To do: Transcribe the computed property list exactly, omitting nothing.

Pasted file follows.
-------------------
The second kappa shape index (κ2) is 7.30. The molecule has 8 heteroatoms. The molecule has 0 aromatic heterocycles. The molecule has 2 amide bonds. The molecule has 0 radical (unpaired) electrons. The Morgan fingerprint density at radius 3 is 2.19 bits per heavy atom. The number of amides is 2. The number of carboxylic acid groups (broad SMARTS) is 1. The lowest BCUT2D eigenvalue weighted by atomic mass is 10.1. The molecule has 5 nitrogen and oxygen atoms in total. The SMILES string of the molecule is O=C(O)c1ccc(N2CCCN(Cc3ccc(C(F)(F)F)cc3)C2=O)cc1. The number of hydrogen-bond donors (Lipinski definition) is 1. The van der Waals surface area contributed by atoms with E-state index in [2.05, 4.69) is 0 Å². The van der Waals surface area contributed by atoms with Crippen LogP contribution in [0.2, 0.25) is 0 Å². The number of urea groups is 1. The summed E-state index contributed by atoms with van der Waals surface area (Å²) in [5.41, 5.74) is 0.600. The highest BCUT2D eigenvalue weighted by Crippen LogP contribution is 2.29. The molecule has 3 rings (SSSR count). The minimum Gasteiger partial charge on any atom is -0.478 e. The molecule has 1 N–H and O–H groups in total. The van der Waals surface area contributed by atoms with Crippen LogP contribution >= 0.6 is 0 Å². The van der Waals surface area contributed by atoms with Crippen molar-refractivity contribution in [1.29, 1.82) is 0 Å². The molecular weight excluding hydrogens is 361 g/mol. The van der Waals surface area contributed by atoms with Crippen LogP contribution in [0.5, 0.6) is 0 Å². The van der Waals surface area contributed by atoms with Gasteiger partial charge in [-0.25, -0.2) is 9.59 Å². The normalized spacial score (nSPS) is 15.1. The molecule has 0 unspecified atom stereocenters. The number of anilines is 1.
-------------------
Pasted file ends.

The second kappa shape index (κ2) is 7.30. The molecule has 8 heteroatoms. The molecule has 0 aromatic heterocycles. The molecule has 2 amide bonds. The molecule has 0 radical (unpaired) electrons. The Morgan fingerprint density at radius 3 is 2.19 bits per heavy atom. The number of amides is 2. The number of carboxylic acid groups (broad SMARTS) is 1. The lowest BCUT2D eigenvalue weighted by atomic mass is 10.1. The molecule has 5 nitrogen and oxygen atoms in total. The SMILES string of the molecule is O=C(O)c1ccc(N2CCCN(Cc3ccc(C(F)(F)F)cc3)C2=O)cc1. The number of hydrogen-bond donors (Lipinski definition) is 1. The van der Waals surface area contributed by atoms with E-state index in [2.05, 4.69) is 0 Å². The van der Waals surface area contributed by atoms with Crippen LogP contribution in [0.2, 0.25) is 0 Å². The number of urea groups is 1. The summed E-state index contributed by atoms with van der Waals surface area (Å²) in [5.41, 5.74) is 0.600. The highest BCUT2D eigenvalue weighted by Crippen LogP contribution is 2.29. The molecule has 3 rings (SSSR count). The minimum Gasteiger partial charge on any atom is -0.478 e. The molecule has 1 N–H and O–H groups in total. The van der Waals surface area contributed by atoms with Crippen LogP contribution >= 0.6 is 0 Å². The van der Waals surface area contributed by atoms with Crippen molar-refractivity contribution in [1.29, 1.82) is 0 Å². The molecular weight excluding hydrogens is 361 g/mol. The van der Waals surface area contributed by atoms with Crippen LogP contribution in [0.5, 0.6) is 0 Å². The van der Waals surface area contributed by atoms with Gasteiger partial charge in [-0.25, -0.2) is 9.59 Å². The normalized spacial score (nSPS) is 15.1. The molecule has 0 unspecified atom stereocenters. The number of anilines is 1.